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Details of Grant 

EPSRC Reference: EP/D036682/1
Title: Platform: Strained Si / SiGe: Materials, Technology and Design
Principal Investigator: O'Neill, Professor A
Other Investigators:
Olsen, Dr S Bull, Professor S Yakovlev, Professor A
Researcher Co-Investigators:
Dr S Chattopadhyay
Project Partners:
Department: Electrical, Electronic & Computer Eng
Organisation: Newcastle University
Scheme: Platform Grants (Pre-FEC)
Starts: 01 April 2006 Ends: 31 March 2011 Value (£): 434,182
EPSRC Research Topic Classifications:
Electronic Devices & Subsys.
EPSRC Industrial Sector Classifications:
Electronics
Related Grants:
Panel History:  
Summary on Grant Application Form
This Platform Grant will sustain research being carried out at Newcastle University in strained Si/SiGe materials, technology and design. EPSRC, EC and industrial funding has been continuous in this field since 1994, resulting in the publication of more than 50 papers. The world market for semiconductors is counted in $100 Billion's per year and new innovations are now necessary to deliver the raw processing power needed to maintain Moore's Law in the future. Strained Si/SiGe CMOS technology has been pursued to meet this challenge. A thick layer of SiGe deposited on a Si wafer, so that it is relaxed, forms a virtual substrate. A thin layer of Si grown subsequently on the virtual substrate becomes tensile strained, while SiGe epitaxial layers may be either compressive (if the Ge content is above that of the virtual substrate) or tensile (if the Ge content is below that of the virtual substrate). The higher carrier mobility seen in strained Si/SiGe devices can be exploited through higher speed (without re-tooling), larger fan-out or lower power. Our long-term goal is to build an international centre of excellence in the area of synergy between new materials, devices and system design. Specific topics include: material growth, critical thickness, diffusion, defects, device scaling, strain budget design, MOSFET gate stacks, device and process modelling, electrical characterisation, strain characterisation, doping characterisation, robust design and variability in technology-driven design of circuits.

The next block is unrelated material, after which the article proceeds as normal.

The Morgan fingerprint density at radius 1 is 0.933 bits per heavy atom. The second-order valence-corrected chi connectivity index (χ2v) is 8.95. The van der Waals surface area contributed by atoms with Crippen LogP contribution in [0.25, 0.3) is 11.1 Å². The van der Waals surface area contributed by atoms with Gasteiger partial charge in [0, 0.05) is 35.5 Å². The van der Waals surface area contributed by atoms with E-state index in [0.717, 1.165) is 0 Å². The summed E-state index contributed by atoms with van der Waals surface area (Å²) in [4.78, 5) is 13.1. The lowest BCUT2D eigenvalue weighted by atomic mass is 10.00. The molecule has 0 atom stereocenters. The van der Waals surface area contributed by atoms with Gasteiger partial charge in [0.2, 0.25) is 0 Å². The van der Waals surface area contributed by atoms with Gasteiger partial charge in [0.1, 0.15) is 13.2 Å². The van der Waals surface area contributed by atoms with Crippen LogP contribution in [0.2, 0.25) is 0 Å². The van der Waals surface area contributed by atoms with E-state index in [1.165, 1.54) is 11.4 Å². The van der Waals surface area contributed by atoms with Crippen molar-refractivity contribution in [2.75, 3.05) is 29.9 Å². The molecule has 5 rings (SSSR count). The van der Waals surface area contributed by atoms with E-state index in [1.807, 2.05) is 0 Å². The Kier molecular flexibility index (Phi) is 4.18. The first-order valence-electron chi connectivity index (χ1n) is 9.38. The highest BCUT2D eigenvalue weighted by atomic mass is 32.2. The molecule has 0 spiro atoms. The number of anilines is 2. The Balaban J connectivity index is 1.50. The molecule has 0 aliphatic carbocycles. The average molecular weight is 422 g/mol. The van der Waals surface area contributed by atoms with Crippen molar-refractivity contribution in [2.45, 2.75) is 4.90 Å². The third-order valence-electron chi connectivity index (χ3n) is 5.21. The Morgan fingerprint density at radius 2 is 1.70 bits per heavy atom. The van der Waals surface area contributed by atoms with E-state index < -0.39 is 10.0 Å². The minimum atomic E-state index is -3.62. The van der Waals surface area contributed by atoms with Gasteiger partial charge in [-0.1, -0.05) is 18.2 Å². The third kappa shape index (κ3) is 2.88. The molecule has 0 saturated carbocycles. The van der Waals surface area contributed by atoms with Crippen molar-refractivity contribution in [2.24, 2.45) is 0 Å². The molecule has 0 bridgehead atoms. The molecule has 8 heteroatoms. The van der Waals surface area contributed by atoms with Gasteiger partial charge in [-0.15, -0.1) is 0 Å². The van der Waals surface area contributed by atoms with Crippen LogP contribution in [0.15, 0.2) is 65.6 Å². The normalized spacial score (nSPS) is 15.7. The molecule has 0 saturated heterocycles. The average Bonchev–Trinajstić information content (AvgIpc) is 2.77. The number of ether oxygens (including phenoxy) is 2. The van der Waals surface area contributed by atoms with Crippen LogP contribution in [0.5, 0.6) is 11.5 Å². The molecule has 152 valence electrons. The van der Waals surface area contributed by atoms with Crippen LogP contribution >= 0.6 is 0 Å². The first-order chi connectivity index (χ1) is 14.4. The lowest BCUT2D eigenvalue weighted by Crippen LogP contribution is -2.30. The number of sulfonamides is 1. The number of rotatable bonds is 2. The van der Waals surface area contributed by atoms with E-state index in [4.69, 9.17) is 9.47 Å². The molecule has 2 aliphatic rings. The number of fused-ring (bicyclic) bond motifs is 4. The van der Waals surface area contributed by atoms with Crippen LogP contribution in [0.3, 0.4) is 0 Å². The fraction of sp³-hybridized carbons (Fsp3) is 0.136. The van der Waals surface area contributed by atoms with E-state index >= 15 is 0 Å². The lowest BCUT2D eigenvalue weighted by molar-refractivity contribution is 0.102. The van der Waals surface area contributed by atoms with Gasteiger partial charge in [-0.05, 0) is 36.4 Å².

Key Findings
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Summary
Date Materialised
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Further Information:  
Organisation Website: http://www.ncl.ac.uk